Several years ago, I started providing metal stud shop drawings for sub-contractors, and it made me change the way that I detail the construction drawings on the projects that I work on.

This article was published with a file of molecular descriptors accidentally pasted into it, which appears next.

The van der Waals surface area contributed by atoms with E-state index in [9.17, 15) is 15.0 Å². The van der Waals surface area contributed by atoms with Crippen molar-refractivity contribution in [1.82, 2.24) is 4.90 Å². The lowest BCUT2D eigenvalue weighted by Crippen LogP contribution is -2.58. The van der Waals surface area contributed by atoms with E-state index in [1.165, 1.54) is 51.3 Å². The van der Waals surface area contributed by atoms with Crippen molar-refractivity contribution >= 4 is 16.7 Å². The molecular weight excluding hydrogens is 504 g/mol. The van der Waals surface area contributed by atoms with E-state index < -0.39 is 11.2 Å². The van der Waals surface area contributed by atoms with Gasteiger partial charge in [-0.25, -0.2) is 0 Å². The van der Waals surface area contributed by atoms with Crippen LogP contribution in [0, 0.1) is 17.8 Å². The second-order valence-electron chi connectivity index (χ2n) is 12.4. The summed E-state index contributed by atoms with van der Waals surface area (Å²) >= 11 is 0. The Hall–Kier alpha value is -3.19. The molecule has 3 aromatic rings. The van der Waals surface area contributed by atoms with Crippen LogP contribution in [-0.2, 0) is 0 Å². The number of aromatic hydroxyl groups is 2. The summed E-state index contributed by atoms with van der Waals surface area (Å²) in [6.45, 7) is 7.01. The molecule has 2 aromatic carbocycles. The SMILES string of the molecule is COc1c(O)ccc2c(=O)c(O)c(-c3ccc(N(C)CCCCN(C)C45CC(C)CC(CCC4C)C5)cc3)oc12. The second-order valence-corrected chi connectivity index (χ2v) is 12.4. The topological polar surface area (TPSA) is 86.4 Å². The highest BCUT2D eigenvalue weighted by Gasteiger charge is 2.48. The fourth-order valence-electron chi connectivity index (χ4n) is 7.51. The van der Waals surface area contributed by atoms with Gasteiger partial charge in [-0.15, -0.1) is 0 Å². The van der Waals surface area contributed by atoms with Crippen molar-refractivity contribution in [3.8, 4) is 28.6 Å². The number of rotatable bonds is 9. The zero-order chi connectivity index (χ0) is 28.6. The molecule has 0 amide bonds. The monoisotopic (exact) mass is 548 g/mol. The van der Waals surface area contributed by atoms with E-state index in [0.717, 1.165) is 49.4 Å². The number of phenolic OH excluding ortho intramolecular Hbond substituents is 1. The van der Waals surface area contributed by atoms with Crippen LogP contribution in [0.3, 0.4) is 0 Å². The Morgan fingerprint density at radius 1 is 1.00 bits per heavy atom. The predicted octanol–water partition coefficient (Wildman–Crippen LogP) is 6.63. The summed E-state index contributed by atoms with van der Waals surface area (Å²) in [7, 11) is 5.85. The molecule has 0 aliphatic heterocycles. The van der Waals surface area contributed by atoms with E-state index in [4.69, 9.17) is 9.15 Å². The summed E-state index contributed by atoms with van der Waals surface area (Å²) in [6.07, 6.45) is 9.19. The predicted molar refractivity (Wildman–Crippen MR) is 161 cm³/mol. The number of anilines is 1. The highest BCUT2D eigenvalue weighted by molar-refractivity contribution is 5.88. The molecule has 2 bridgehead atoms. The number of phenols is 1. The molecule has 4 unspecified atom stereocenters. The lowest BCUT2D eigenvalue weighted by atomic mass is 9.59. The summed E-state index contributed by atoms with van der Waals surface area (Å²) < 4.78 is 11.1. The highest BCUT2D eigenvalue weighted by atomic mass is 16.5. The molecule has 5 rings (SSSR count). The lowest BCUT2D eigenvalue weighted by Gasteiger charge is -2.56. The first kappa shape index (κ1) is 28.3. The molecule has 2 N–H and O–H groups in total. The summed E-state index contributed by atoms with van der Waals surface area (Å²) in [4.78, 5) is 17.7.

When I first started providing the calculations and shop drawings based on other engineers’ performance specifications, I went about it the same way that I would always design a building. I quickly learned that the light gauge clips that I would always use were not the ones that most sub-contractors wanted to use. This happened with almost every part of the connections I was designing. Since I had not dealt with the construction side of the metal stud industry prior to this, I would use the same details I always had without knowing how readily available the certain clips and power-actuated fasteners (PAFs) were. More importantly, from the construction side, was how expensive some of these specialty clips and PAFs were. I quickly got questions from the sub-contractors asking why I did not use certain products over others. My response was that I didn’t know why, other than those were the ones I had always used. They were very kind, and quick in pointing me in another direction to see if these less expensive connection pieces would work for our conditions. Turns out they did, for most cases. Just like the clips, the PAFs I was using were not the same ones the sub-contractor wanted to use. The capacity of the PAFs to steel was rarely a factor, since the two PAFs required to hold the clips in place were way over the capacity needed. Although this was not an issue on connecting to steel, there were issues when trying to connect to concrete. The strength of these PAFs into concrete is very low compared to steel. Options for these would be to use different PAFs, but those were not the ones they had in stock. Another option is to make the embedment into the concrete longer. The problem I had heard, was when you embed the PAFs more than an inch, there were frequent issues with the first charge not embedding the anchor all the way into the concrete. So, I guess you give it another charge to finish off the embedment, but this would often lead to creating issues with the track at this point. Now, that I cannot change the embedment or the type of PAF, the other option was to add more PAFs per connection. Sounds easy enough, but this sometimes meant several PAFs in one location, but then you start to have edge distance issues and spacing issues to be able to get the full capacity. I was also quickly informed that some of the sub-contractors would like to detail their wall opening differently. Some would prefer to use the same gauge of studs as the wall was using, and just build up several together to get the capacity required. While others preferred instead, to use fewer heavy gauge studs. I have learned a lot about the different options, and keep learning new and more cost effective solutions for these designs, because of this shop drawings process.